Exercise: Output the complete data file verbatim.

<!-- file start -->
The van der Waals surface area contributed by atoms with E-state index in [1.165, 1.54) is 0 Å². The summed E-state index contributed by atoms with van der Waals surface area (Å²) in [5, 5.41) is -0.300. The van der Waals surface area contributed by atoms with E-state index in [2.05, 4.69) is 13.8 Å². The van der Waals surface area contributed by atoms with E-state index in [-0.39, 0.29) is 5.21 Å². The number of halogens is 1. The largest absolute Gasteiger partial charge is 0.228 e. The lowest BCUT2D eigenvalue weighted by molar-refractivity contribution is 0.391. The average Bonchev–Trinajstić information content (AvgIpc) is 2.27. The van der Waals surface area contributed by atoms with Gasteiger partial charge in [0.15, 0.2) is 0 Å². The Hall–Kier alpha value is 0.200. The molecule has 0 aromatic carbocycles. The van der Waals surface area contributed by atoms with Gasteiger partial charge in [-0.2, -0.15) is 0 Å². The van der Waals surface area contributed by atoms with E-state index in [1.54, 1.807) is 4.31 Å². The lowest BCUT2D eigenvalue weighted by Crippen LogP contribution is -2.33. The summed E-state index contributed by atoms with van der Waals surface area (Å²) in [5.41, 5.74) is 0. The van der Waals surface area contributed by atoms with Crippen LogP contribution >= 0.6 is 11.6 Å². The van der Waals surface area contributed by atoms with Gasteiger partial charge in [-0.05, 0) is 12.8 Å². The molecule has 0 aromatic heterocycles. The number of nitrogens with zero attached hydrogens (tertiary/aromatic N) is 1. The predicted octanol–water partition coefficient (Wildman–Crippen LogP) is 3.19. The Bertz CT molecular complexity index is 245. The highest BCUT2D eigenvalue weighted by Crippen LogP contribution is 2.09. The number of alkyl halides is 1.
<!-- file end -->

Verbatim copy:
The van der Waals surface area contributed by atoms with E-state index in [1.165, 1.54) is 0 Å². The summed E-state index contributed by atoms with van der Waals surface area (Å²) in [5, 5.41) is -0.300. The van der Waals surface area contributed by atoms with E-state index in [2.05, 4.69) is 13.8 Å². The van der Waals surface area contributed by atoms with E-state index in [-0.39, 0.29) is 5.21 Å². The number of halogens is 1. The largest absolute Gasteiger partial charge is 0.228 e. The lowest BCUT2D eigenvalue weighted by molar-refractivity contribution is 0.391. The average Bonchev–Trinajstić information content (AvgIpc) is 2.27. The van der Waals surface area contributed by atoms with Gasteiger partial charge in [0.15, 0.2) is 0 Å². The Hall–Kier alpha value is 0.200. The molecule has 0 aromatic carbocycles. The van der Waals surface area contributed by atoms with Gasteiger partial charge in [-0.2, -0.15) is 0 Å². The van der Waals surface area contributed by atoms with E-state index in [1.54, 1.807) is 4.31 Å². The lowest BCUT2D eigenvalue weighted by Crippen LogP contribution is -2.33. The summed E-state index contributed by atoms with van der Waals surface area (Å²) in [5.41, 5.74) is 0. The van der Waals surface area contributed by atoms with Crippen LogP contribution >= 0.6 is 11.6 Å². The van der Waals surface area contributed by atoms with Gasteiger partial charge in [-0.05, 0) is 12.8 Å². The molecule has 0 aromatic heterocycles. The number of nitrogens with zero attached hydrogens (tertiary/aromatic N) is 1. The predicted octanol–water partition coefficient (Wildman–Crippen LogP) is 3.19. The Bertz CT molecular complexity index is 245. The highest BCUT2D eigenvalue weighted by Crippen LogP contribution is 2.09. The number of alkyl halides is 1.